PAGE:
05 May 2013

Haloumi and Herb Salad

Haloumi is a vital part of Mediterranean cuisine, particularly in the arc around the eastern shores. It's awful when you eat it straight out of the fridge - it's got this squeeky, rubbery texture, and it's about as salty as the Dead Sea. No - you have to cook it. Some like it simply pan-fried and served with a generous squeeze of lemon, but I think it needs the fresh flavours of something green and aromatic - enter herbs. A great salad for those who need a little more substance with their greens.

  • 150 - 200g Haloumi Cheese
  • a sprinkling of plain flour (about 1-2 tablespoons)
  • 2 slices of bread (large dice)
  • 1 clove garlic
  • 1/2 cup parsley leaves (plucked, not chopped)
  • 1 cup mixed fresh herbs (I used purple basil, za'atar/savoury and oregano)
  • 2 cups cos leaves (loosely chopped)
  • 2 ripe tomatoes (large dice)
  • juice of 1 lemon
  • a couple of glugs of olive oil
  • salt and pepper to taste

17 April 2013

Good-for-you Creamy Curry

You know those gorgeous indian curries from up north - the ones you're not supposed to eat because they are full of all the bad stuff - cream, butter, ghee, ground nuts and coconut cream - dishes like Butter Chicken and that super creamy Korma. By God, they're good. But ohhh, so BAD!

This is a healthy take. It's still incredibly decadent, creamy and rich, but has a fraction of the naughtiness you'd expect. The secret is all in making a puree from vegetables that are naturally creamy, sweet and nutty in flavour.

  • 4 medium-sized chicken breasts (about 750g), each cut into about 6 pieces
  • 500g pumpkin, medium dice
  • 2 small onions, diced
  • 2-3 garlic cloves, crushed
  • 10 curry leaves
  • 1 tsp brown mustard seeds
  • 1/4 tsp cumin seeds (bruised)
  • 1-2 tsp good curry powder (depending on strength)
  • 1/4 tsp tumeric
  • 1/2 tsp chilli powder (optional)
  • 1 tbsp tomato paste
  • 1 small tub low fat yoghurt (approx 170g)
  • olive oil
  • 1 cup frozen green peas (optional)
  • salt and pepper to taste

15 April 2013

Raspberry and Rose Layer Cake

This cake is not nearly as bad as it looks. It's very low in sugar, and despite all that cream, there is no other fat in the layers (thereby knocking out all the butter in a standard cake) - and you could always use a light cream. It can be made small or large - just double the quantities and make a larger diametre pancake (I made mine around 16cm - you could easily go up to about 25cm if your pan is big enough and you are an expert flipper.)

The best thing? It's a no-bake cake. The only thing you need to cook are the pancakes, and it's actually better if its made the day before serving.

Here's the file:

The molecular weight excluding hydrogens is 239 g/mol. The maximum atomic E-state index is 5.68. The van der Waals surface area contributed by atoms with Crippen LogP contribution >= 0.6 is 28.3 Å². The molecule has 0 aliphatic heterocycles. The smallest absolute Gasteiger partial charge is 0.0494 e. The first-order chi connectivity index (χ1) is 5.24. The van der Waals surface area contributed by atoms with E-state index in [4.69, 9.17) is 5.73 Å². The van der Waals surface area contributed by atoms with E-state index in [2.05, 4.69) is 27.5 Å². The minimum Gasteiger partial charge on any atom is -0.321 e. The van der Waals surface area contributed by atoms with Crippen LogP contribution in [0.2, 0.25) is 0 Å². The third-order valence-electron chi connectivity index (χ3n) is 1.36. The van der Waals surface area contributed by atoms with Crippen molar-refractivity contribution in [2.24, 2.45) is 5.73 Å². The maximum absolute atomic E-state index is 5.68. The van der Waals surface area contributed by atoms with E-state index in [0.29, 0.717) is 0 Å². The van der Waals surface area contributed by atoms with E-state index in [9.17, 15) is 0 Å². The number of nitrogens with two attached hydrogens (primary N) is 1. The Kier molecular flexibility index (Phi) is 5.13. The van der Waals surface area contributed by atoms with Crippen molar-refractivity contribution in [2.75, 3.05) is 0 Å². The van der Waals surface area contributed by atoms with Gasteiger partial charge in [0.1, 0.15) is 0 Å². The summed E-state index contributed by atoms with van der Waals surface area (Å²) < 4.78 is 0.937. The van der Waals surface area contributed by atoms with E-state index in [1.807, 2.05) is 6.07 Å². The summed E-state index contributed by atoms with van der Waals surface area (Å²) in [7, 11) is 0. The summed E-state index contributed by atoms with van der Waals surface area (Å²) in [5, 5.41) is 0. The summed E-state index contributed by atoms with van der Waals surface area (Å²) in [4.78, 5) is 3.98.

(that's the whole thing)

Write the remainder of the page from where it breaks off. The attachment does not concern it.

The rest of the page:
For the pancakes (layers)
  • 2 eggs
  • 1 cup milk
  • 1 cup self raising flour
  • butter for greasing pan (If yours is not a non-stick one)

11 April 2013

Flourless lime and coconut cake

This is officially the best cake in the world (according to me). Wheat free, grain free, dairy free, low in fat (but not in sugar - hey, you can't have it all), moist, finely textured, exotic, pretty, keeps well and is incredibly easy to make. AND it tastes like lemon meringue pie.

  • 6 eggs
  • 3 Tahitian limes, zested and juiced (about 100ml liquid)
  • 1 cup caster sugar

  • 1 ¼ cup ground almonds
  • 1 cup finely desiccated coconut
  • 1 teaspoon baking powder

  • pinch salt
for the syrup
  • ¼ cup grated jaggery (or raw sugar)
  • ¼ cup water
  • zest of one lime

08 March 2013

Cardamom and pistachio custard tart

This is really so much easier than you would think. I'm not much of a pie maker, and yet, I managed to pull this off without a hitch. There's many steps, but all are very easy. Unfortunately it's a little deviation, in fact a large deviation from my usual gluten free and dairy free options - it's got all the baddies in there, sorry. But my reasoning is that it's an adult's taste, and so we'll only have it when all the kids are in bed and unable to see us sneaking in the naughty stuff.

  • shortcrust pastry (enough to line a flan tin. about 400g)
  • 400ml milk
  • 1 cinnamon quill
  • pinch of saffron threads
  • 8 cardamom pods (slightly crushed) 
  • 4 small eggs (separated)
  • 1 tbsp cornflour
  • 1/2 cup caster sugar
  • 1 1/3 cups whipping cream
  • 1/2 teaspoon cinnamon powder
  • 1/4 cup shelled pistachios
  • 4 digestive biscuits
  • 1/4 cup soft brown sugar
  • 2 tbsp butter
  • coarse salt to taste
  • pomegranate seeds (optional)

20 February 2013

Coleslaw with an asian twist